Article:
Review: Washed and Waiting

Washed and Waiting: Reflections on Christian Faithfulness and Homosexuality

Author: Wesley Hill

Paperback: 160 pages

Publisher: Zondervan

ISBN: 978-0-310-330033-5



Wesley Hill starts off by describing his own situation and where he’s coming from in this reflection.  Hill states that his experience is different from both those in mainline protestant churches that have a “homosexual holiness” narrative and those in the evangelical churches that have experienced a transformation because of Christ.  “So this book is neither about how to live faithfully as a practicing homosexual person nor about how to live faithfully as a fully healed or former homosexual man or woman.” (15-16)  This book, according to Hill is about “how, practically, a nonpracticing but still-desiring homosexual Christian can ‘prove, live out, and celebrate” the grace of Christ and the power of the Holy Spirit in homosexual terms.” (16)

I can appreciate the position that Hill is coming from.  I might not agree with it, but I can definitely respect it.  I can respect it because he’s talking about his understanding of Scripture.  But in the midst of discussion his understanding, he also bring to the table the opposite argument.  He discuss why arguments don’t seem compelling.  He doesn’t dismiss those arguments, but rather discusses the difficulty in begin a celibate, homosexual Christian.

Overall, I found this an interesting read.  It didn’t take me long to get through the book (the book comes in at 160 pages, and the book is smaller than the usual book).  Hill uses his own personal journey and weaves in his own reflection of living as a celibate, homosexual Christian.  This book is well worth the read.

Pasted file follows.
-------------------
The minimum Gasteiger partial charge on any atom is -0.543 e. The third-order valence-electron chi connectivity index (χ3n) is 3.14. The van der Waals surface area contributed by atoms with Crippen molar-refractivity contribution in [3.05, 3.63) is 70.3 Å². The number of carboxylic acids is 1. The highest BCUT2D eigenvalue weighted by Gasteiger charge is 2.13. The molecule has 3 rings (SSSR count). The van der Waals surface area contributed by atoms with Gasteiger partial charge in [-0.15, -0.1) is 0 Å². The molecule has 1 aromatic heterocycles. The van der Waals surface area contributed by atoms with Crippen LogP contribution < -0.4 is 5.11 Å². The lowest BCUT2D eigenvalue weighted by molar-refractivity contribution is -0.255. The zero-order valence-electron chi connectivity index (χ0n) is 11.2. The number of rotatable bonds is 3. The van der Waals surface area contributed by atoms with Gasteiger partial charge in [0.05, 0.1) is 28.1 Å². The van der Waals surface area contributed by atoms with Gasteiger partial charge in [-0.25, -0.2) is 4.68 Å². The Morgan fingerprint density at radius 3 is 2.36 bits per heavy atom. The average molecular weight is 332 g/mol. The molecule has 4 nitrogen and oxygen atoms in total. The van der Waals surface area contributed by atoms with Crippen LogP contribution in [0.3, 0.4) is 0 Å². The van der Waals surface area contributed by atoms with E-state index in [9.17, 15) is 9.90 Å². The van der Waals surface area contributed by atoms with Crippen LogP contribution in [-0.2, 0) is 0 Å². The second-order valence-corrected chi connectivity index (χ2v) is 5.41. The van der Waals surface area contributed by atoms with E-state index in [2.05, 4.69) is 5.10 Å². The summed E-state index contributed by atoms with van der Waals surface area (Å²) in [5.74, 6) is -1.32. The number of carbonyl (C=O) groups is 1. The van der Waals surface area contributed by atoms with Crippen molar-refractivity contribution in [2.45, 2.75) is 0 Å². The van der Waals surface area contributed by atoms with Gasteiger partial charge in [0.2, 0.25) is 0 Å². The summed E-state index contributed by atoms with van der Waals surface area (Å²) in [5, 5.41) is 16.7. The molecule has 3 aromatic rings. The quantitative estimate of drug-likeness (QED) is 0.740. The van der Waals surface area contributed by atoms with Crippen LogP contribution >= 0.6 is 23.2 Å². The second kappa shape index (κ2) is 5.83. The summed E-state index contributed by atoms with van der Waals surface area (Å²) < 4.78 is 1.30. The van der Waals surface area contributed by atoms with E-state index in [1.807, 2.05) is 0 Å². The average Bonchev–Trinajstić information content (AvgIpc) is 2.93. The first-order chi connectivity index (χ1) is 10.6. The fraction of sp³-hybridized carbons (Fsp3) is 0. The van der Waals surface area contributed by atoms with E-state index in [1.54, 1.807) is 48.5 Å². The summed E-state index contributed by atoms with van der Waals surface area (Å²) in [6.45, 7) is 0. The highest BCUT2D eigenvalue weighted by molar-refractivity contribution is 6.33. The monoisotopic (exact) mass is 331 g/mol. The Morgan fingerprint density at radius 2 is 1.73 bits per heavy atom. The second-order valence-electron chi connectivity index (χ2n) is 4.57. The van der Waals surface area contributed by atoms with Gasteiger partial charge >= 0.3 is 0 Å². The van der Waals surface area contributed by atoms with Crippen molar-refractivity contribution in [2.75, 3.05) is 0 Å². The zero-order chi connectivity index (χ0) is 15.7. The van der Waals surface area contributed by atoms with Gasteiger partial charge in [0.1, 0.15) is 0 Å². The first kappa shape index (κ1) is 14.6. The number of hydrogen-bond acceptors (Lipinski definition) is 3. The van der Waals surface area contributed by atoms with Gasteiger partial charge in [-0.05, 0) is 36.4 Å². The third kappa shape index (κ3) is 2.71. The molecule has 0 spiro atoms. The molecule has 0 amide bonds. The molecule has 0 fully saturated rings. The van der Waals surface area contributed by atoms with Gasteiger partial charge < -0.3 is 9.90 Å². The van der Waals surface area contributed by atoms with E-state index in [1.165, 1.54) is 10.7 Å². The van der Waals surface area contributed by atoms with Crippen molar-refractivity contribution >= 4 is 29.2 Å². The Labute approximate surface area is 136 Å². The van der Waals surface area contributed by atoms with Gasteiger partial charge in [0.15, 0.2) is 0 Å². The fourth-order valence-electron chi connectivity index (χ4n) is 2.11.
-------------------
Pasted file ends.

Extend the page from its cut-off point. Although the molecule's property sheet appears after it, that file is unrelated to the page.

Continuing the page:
I received this book free from Zondervan as a part of the Washed and Waiting Blog Tour. Providing me a free copy in no way guarantees a favorable review. The opinions expresses in this review are my own. I am disclosing this in accordance with the Federal Trade Commission’s 16 CFR, Part 255: “Guides Concerning the Use of Endorsements and Testimonials in Advertising.”


8 thoughts on “Review: Washed and Waiting

  1. Pingback: This Week: Washed and Waiting Blog Tour « EngagingChurch

  2. Pingback: This post has nothing to do with Washington's Birthday | Till He Comes

    • Jeremy,

      Thanks for stopping by and taking the time to read my review.

      Your question isn’t pinning me down, and as I looked over the sentence again…yeah, just awkward. Anyways, no, I don’t agree with Wes Hill’s position, but like I said, I can respect it. The main reason has to do with the Greek arsenokoitai. The more I read, the less I believe it means what more conservative Christians say it does. Just my 2 cents and I certainly welcome dissenting opinions.

  3. Thanks, Craig, for this post. I’m sure there’s more to your position than the meaning (one way or the other) of *arsenokoitai* in 1 Cor 6.9, and I just wanted to say, for what it’s worth, that I agree with you about not wanting to base too much of the “traditional” or “conservative” viewpoint on the meaning of that word. My understanding of the moral status of gay relationships would have a lot more to do with Genesis 1-2 and Matthew 19.4-6 than it would with 1 Cor 6.9.

    But, as I said, thanks for the post. I appreciate your help in letting people know about the book.

    • Wesley,

      Thank you for taking the time to comment here. It was an interesting book and I’m glad I got a chance to read it. I think your book provides an important and overlooked perspective on the debate taking place in churches all over the world.

  4. Pingback: This post has nothing to do with Washington's Birthday

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